Courtesy Massimo Bottura
At Casa Maria Luigia, our 12-room guest house in the Emilian countryside, we host people from all over the world. To make them feel at home, we serve a full Emilian breakfast with classic recipes from my childhood. One of these treats is a sweet and savory almond cookie called sbrisolona, originally from Mantova, that my mother made often. We top it with a creamy zabaglione, made the old-fashioned way by hand whipping sugar, egg yolks and a splash of marsala wine. The combination of sweet and savory dates back to the Renaissance and yet is still one of the flavor profiles of the Emilian table. I add a drop of Villa Manodori balsamic vinegar from Modena on top. This is the perfect expression of the rich and unforgettable flavors of the Emilian countryside.
Swap option: if you want to make a kid version, you can substitute the Marsala wine with a splash of lemon juice.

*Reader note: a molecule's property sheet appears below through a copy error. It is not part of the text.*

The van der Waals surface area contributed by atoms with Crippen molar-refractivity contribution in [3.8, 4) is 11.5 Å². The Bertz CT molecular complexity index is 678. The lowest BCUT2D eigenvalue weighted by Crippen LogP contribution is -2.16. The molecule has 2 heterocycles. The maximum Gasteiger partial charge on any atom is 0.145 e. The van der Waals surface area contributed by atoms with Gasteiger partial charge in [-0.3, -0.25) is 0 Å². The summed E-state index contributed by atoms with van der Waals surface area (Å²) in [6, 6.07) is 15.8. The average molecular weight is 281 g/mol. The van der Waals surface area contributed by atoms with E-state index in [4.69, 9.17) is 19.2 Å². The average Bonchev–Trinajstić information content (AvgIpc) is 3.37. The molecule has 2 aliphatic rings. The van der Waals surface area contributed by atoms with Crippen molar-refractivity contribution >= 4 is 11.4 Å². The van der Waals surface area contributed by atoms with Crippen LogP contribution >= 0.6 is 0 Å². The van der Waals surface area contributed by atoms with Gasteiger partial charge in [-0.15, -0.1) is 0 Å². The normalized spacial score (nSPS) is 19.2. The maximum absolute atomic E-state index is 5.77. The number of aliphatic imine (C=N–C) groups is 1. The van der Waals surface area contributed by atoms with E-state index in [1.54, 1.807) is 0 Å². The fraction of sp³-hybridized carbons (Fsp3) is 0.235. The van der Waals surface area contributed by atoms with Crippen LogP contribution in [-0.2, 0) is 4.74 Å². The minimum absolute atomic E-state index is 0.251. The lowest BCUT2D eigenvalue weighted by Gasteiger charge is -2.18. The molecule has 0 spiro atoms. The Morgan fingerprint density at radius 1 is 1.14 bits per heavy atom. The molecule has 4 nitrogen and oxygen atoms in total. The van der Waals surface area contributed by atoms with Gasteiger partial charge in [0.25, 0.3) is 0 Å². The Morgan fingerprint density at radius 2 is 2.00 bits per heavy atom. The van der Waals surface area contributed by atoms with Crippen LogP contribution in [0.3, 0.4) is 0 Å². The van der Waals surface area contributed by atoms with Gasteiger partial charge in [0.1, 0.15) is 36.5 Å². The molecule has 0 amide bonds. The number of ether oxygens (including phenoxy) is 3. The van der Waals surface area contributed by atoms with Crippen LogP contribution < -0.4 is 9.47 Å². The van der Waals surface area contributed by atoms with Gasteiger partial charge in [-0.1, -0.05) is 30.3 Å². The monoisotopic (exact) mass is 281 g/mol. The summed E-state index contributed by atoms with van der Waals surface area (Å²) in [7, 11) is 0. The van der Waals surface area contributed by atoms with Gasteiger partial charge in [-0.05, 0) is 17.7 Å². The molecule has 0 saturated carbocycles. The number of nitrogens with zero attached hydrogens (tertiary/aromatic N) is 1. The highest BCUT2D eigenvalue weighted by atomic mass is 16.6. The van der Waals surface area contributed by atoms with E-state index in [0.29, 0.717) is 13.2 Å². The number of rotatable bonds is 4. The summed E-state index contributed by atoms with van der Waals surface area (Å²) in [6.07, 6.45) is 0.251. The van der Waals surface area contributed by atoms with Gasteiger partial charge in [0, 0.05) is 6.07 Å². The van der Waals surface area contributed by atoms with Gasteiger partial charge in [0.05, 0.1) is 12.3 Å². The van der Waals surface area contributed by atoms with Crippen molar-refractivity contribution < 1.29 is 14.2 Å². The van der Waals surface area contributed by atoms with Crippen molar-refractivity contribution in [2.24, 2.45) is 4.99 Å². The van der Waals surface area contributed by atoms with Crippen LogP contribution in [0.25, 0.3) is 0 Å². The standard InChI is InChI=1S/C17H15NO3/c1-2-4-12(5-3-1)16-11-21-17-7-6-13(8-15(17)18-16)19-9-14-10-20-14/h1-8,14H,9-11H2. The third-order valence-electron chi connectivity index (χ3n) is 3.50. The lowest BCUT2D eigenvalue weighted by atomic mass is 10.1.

- 10 tablespoons butter, cold and cubed
- 1/2 teaspoon salt
- 2 cups toasted almonds, roughly chopped
- 2½ cups “00” flour
- 2/3 cups corn flour
- 2 egg yolks
- 1 whole egg
- 8 egg yolks
- 1/2 cup Marsala wine
- 1/2 cup sugar
For the sbrisolona:
1. Mix all dry ingredients in a standing mixer and add cold butter cubes. Mix until the mixture resembles sand and is well blended.
2. Add the egg and egg yolks and continue mixing for a few seconds.
3. Let batter rest in fridge for at least 30 minutes.
4. Preheat oven to 325 F.
5. Bake in a 8-inch round or square tin for 15-20 minutes.
For the Marsala zabaglione:
1. Mix together all three ingredients in a bowl set over a double boiler set at low heat.
2. Whisk until the zabaglione ribbons and becomes opaque, about five minutes.
3. Remove from heat and continue to whisk for about a minute to cool the zabaglione down slightly.
Massimo Bottura makes sbrisolona with marsala zabaglione